Beware the dark side of coffee

Research shows that coffee can lower your risk of skin cancer and help protect your liver. But if you’re not careful, coffee may wreck your health.

A study at the University of South Carolina shows that if you drink more than four cups of coffee a day, you are at an increased risk of dying prematurely.

The study analyzed the health and coffee-drinking habits of more than 40,000 people and showed that heavy coffee drinking increases the risk of early death by 21 percent. It also demonstrated that it is more dangerous for younger people: If you are younger than 55, four cups of coffee a day increases your risk for premature death by a whopping 50 percent.

Today, 60 percent of Americans drink coffee and the average consumption is a little more than three cups per coffee-drinker. That comes out to about 400 million cups of coffee consumed daily in the U.S.

It’s not just the coffee

Coffee contains a complicated selection of thousands of natural chemicals. Studies show that for many people it is the main source of dietary antioxidants and can improve brain function while lowering aspects of inflammation. But the caffeine in coffee can increase your body’s secretion of epinephrine, interfere with insulin and make you more prone to hypertension.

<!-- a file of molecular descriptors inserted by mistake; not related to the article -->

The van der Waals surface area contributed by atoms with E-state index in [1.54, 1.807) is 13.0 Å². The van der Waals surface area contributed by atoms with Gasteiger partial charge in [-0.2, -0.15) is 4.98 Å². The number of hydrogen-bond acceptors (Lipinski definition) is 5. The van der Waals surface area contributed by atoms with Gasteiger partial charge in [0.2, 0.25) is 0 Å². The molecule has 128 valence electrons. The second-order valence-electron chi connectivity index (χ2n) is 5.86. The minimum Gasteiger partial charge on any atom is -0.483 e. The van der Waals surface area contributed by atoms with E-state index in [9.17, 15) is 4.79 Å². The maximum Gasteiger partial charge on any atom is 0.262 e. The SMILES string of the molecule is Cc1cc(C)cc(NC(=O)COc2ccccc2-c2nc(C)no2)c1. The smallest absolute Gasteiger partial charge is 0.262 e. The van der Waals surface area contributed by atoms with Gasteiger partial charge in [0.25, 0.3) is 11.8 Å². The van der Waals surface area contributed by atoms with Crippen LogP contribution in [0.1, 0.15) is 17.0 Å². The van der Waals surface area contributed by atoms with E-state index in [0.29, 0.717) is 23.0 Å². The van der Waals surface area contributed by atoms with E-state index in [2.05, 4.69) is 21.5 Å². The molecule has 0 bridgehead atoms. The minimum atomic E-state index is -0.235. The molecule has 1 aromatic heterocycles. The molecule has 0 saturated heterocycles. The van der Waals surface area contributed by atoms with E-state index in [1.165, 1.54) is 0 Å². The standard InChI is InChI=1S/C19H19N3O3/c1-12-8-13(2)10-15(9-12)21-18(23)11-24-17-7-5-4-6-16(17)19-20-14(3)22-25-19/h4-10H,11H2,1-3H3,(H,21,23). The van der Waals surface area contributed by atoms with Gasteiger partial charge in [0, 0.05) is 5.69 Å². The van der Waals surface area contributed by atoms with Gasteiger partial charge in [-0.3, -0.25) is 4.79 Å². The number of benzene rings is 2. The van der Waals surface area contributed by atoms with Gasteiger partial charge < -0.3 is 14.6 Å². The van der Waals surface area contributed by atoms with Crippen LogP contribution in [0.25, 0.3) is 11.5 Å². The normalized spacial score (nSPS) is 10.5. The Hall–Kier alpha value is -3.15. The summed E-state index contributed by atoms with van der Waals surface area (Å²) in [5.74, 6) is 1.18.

“Thus, all of these mechanisms could counterbalance one another. Research also suggests that heavy coffee drinkers may experience additional risk through potential genetic mechanisms or because of confounding through the deleterious effects of other risk factors with which coffee drinking is associated,” write researchers Junxiu Liu, and Xuemei Sui who are both with the Arnold School of Public Health, University of South Carolina, “Therefore, we hypothesize that the positive association between coffee and mortality may be due to the interaction of age and coffee consumption, combined with a component of genetic coffee addiction.”

Carl Lowe

By Carl Lowe

has written about health, fitness and nutrition for a wide range of publications including Prevention Magazine, Self Magazine and Time-Life Books. The author of more than a dozen books, he has been gluten-free since 2007.